34 relations: Adler (locomotive), Ausbesserungswerk, Baden VI c, Bavarian S 3/6, Brandleite Tunnel, DR 18 201, DR Class 01.5, DR Class 52.80, DR Class 99.77-79, DRB Class 01.10, DRB Class 03.10, DRB Class 41, DRB Class 50, DRG Class 01, DRG Class 61, DRG Class 99.32, Fireless locomotive, Harz Narrow Gauge Railways, Henschel-Wegmann Train, List of boiler explosions, List of German rail accidents, List of preserved steam locomotives in Germany, LNER Peppercorn Class A1 60163 Tornado, Meiningen, Meiningen station, Molli railway, Nuremberg Transport Museum, Prussian T 11, Rübeland Railway, Rügen Railway & Technology Museum, Rekonstruktionslokomotive, Saxonia (locomotive), Trofimoff valve, 3801.
The Adler (German for "Eagle") was the first locomotive that was successfully used commercially for the rail transport of passengers and goods in Germany.
An Ausbesserungswerk (abbreviation AW or Aw) is a railway facility in German-speaking countries, the primary function of which is the repair (and formerly also the construction) of railway vehicles or their components.
The first steam locomotives of the Baden Class VI c were delivered in 1914 by the Maschinenbau-Gesellschaft Karlsruhe for service in southwestern Germany with the Grand Duchy of Baden State Railway (Großherzoglich Badische Staatsbahn).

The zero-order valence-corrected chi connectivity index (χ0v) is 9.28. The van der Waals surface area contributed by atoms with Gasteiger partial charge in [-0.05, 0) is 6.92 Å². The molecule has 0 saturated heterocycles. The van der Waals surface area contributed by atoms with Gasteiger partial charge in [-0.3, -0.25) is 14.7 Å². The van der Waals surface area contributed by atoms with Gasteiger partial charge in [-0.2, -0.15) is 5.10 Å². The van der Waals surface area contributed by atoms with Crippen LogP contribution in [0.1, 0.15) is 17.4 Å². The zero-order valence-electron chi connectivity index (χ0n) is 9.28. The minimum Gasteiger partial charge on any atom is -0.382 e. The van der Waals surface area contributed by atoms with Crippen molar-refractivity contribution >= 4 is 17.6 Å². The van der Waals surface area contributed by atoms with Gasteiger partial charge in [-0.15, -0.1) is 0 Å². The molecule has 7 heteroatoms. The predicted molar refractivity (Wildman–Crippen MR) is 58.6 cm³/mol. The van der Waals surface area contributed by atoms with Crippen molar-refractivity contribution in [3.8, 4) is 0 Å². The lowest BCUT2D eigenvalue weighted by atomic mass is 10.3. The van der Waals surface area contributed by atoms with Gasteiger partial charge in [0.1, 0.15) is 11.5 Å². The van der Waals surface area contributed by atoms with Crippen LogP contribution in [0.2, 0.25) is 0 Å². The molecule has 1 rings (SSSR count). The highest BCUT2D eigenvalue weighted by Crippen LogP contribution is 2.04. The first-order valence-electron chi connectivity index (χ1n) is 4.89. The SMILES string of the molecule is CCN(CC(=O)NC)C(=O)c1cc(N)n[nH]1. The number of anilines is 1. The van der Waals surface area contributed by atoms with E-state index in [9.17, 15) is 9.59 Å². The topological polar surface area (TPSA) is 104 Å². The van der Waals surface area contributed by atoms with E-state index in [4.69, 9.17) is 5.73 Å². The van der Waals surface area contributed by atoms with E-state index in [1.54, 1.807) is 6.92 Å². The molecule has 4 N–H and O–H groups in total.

The Class S 3/6 steam locomotives of the Royal Bavarian State Railways (later Class 18.4-5 of the Deutsche Reichsbahn) were express train locomotives with a 4-6-2 Pacific (Whyte notation) or 2'C1' (UIC classification) wheel arrangement.
Brandleite Tunnel is a single-bore, double-tracked railway tunnel between the stations of Gehlberg (598 m a.s.l.) and Oberhof (639 m a.s.l.) in Thuringia.
The German express locomotive, number 18 201 of the Deutsche Reichsbahn in East Germany, appeared in 1960–61 at Meiningen Steam Locomotive Works as a conversion of the Henschel-Wegmann train locomotive 61 002, the tender from 44 468 and parts of H 45 024 and Class 41.
The DR Class 01.5 was the designation given by the Deutsche Reichsbahn in East Germany to express train locomotives that were 'reconstructed' from those of the pre-war DRG Class 01.
The Rekolokomotives of DR Class 52.80 first appeared in 1960 in service with the Deutsche Reichsbahn in East Germany as extensive rebuilds of the wartime locomotives or Kriegslokomotiven of DRB Class 52.
The steam locomotives of DR Class 99.77–79 were ordered by the Deutsche Reichsbahn in East Germany after the Second World War.
The locomotives of DRB Class 01.10 were standard locomotives (Einheitsdampflokomotiven) used for express train services by the Deutsche Reichsbahn.
The German Class 03.10 (Baureihe 03.10 or BR 03.10) engines were standard steam locomotives (Einheitsdampflokomotiven) belonging to the Deutsche Reichsbahn and designed for hauling express trains.
The German Class 41 steam locomotives were standard goods train engines (Einheitslokomotiven) operated by the Deutsche Reichsbahn (DRB) and built from 1937–1941.
The DRB Class 50 is a German class of 2-10-0 locomotive, built from 1939 as a standard locomotive (Einheitsdampflokomotive) for hauling goods trains.
The Deutsche Reichsbahn-Gesellschaft's BR 01 steam locomotives were the first standardised (Einheitsdampflokomotive) steam express passenger locomotives built by the unified German railway system.